BY MICHAEL REISIG –
Let’s face it, the important things in life change with age. It’s really all about perspective. Sometimes those important items come full circle. When you’re born, the most important thing in the world is a female breast. Thirteen to 15 years later, that same priority manifests itself again in males. When you’re three to four years old, not peeing your pants is one of your success standards. About 75 years later that becomes one of your primary successes again. At 12, having friends is an important thing. At 75, having friends that are still alive is an important thing. At 16, it’s having a driver’s license. At 80, it’s still having a driver’s license.
Money, of course, is one of the standard important things, but if you’re lucky, somewhere along the journey you’ll begin to realize that it really can’t buy happiness. Friends and family bring happiness. A sense of purpose and integrity helps along the way.
A couple of the things that, after about the age of 20, remain in constant desire throughout your life, are health and money. The people who argue that money can’t buy happiness don’t have money. But all the cash in the world isn’t worth a dime when the doctor comes into the waiting room with bad news. In the end it isn’t about how much money you left or how important you thought you were – it’s about laughter, and meaning, and love. Somewhere along the line, you have to learn that being powerful and important aren’t important. Blowing out someone else’s candle doesn’t make yours shine any brighter.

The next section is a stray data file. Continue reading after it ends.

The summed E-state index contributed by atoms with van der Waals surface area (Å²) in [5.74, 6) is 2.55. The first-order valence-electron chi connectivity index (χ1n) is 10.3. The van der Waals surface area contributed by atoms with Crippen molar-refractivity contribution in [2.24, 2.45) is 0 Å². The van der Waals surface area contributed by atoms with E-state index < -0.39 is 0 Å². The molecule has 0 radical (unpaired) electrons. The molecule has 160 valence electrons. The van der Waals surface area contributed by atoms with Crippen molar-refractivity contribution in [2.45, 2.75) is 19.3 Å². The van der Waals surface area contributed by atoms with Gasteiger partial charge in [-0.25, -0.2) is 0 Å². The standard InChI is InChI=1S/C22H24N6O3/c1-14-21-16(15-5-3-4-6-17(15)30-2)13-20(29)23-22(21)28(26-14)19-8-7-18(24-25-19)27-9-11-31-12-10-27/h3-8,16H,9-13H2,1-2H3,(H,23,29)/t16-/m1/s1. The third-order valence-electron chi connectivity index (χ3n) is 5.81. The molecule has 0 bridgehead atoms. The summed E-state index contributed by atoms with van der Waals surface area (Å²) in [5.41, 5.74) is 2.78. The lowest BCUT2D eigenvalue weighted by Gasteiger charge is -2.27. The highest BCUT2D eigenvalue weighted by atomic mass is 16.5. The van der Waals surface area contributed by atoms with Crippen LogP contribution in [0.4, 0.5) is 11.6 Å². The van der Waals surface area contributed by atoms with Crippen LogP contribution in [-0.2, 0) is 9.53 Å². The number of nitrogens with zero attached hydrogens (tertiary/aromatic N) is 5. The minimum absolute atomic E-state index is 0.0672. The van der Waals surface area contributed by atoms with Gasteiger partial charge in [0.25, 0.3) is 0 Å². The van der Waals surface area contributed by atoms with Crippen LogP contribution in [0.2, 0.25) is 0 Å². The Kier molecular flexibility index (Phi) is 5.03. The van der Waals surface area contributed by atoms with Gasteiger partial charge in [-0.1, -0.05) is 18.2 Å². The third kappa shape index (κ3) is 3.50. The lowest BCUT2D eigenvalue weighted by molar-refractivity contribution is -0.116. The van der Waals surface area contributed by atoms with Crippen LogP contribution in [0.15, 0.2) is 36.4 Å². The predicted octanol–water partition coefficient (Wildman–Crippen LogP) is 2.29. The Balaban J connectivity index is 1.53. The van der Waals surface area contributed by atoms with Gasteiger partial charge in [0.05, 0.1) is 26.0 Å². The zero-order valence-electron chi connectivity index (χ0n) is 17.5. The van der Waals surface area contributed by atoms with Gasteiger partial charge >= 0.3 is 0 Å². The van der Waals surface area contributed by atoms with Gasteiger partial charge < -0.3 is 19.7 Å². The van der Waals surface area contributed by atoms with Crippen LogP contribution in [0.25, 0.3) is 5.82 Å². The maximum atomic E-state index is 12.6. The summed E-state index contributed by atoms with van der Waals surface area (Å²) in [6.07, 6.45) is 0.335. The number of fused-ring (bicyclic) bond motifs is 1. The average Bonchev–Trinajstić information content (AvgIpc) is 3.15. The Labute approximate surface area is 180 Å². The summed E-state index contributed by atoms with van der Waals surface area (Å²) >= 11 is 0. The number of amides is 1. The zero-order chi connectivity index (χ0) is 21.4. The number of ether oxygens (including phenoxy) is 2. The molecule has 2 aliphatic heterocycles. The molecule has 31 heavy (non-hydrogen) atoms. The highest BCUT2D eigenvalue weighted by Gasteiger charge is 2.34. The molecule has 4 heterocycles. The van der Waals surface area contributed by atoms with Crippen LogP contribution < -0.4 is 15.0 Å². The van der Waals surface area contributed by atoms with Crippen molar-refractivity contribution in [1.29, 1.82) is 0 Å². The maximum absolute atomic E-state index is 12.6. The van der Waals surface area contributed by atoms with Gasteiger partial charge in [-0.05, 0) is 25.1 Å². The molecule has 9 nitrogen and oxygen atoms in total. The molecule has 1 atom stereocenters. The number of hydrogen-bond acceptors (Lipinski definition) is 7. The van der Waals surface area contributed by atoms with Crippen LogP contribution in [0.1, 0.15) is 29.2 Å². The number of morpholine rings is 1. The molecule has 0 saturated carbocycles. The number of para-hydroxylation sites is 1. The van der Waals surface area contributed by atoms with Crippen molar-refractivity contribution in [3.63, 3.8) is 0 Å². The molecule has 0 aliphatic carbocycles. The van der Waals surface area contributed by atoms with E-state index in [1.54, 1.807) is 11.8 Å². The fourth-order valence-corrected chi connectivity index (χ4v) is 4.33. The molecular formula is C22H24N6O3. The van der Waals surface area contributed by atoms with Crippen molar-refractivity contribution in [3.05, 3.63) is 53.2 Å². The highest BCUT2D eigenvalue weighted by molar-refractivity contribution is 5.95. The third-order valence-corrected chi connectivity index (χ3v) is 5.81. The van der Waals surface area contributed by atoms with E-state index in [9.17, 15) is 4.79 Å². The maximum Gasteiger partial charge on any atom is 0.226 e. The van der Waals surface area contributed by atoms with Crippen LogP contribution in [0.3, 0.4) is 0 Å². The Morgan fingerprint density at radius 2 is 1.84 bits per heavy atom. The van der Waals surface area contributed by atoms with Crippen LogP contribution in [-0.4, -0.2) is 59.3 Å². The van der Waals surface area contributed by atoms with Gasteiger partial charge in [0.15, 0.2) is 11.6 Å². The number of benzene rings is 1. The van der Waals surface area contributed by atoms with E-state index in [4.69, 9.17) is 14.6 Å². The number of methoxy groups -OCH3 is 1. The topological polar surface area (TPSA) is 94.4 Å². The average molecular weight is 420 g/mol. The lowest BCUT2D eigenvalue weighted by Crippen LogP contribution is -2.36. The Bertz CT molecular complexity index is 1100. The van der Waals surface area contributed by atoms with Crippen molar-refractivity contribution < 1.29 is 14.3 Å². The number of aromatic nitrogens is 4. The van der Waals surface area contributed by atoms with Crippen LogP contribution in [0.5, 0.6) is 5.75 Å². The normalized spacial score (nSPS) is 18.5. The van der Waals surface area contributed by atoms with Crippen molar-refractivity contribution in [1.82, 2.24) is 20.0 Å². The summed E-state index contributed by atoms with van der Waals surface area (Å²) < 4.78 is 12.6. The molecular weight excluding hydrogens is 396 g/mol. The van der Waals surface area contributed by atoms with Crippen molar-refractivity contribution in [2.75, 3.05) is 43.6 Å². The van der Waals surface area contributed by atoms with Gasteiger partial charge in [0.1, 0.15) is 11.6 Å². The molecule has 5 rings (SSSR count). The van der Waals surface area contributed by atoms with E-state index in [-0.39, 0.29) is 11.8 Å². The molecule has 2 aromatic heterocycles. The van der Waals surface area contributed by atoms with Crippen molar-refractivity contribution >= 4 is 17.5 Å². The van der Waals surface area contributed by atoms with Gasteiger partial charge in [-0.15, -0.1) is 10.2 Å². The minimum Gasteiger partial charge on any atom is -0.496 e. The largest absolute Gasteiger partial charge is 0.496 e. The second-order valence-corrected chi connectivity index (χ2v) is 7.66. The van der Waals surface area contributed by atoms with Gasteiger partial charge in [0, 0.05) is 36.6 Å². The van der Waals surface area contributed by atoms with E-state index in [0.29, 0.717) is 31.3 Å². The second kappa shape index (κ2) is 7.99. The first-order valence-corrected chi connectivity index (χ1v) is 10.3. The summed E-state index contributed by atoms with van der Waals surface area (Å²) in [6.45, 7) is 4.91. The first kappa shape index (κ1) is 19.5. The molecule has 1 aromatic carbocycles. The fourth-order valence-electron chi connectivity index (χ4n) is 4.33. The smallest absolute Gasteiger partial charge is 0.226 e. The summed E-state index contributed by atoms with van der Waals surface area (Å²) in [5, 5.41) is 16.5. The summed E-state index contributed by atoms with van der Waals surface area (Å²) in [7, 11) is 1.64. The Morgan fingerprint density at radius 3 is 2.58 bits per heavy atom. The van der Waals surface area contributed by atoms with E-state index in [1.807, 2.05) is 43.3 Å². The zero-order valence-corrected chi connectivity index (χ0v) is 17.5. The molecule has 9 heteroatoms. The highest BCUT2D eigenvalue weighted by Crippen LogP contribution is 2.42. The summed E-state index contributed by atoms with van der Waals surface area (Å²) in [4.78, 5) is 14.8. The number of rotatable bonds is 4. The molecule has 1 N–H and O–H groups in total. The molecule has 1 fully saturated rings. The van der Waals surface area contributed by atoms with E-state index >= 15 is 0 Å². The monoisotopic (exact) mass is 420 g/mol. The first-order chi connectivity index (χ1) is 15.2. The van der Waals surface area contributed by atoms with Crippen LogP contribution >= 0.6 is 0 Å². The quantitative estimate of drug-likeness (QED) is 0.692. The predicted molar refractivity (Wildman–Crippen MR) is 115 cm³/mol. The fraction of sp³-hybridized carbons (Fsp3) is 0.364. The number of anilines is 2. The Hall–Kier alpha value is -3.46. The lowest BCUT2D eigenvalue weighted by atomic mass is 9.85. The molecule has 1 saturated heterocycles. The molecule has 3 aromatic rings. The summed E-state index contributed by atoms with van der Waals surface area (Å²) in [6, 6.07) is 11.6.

Eventually, if you’re lucky, you learn that the most important things in life aren’t things at all… The best example I can give you is a line or two by John Lennon: “When I was five years old my mother always told me that happiness was the key to life. When I went to school they asked me what I wanted to be when I grew up. I wrote down ‘happy.’ They told me I didn’t understand the assignment, and I told them, they didn’t understand life.”
When we look back at our lives, we realize that most of the things of value we possess weren’t taught to us. They came about through experience, which is the world’s greatest teacher. Don’t major in minor things. Bite off the big chunks, set priorities. Somewhere along the line you’ll realize that life is a continuous process of important moments, and it’s how you deal with those that determines who you are, and who you will be.
We all have a list of important things. When you’re rummaging through yours, here’s hoping that keeping your driver’s license and peeing your pants aren’t too high on the list.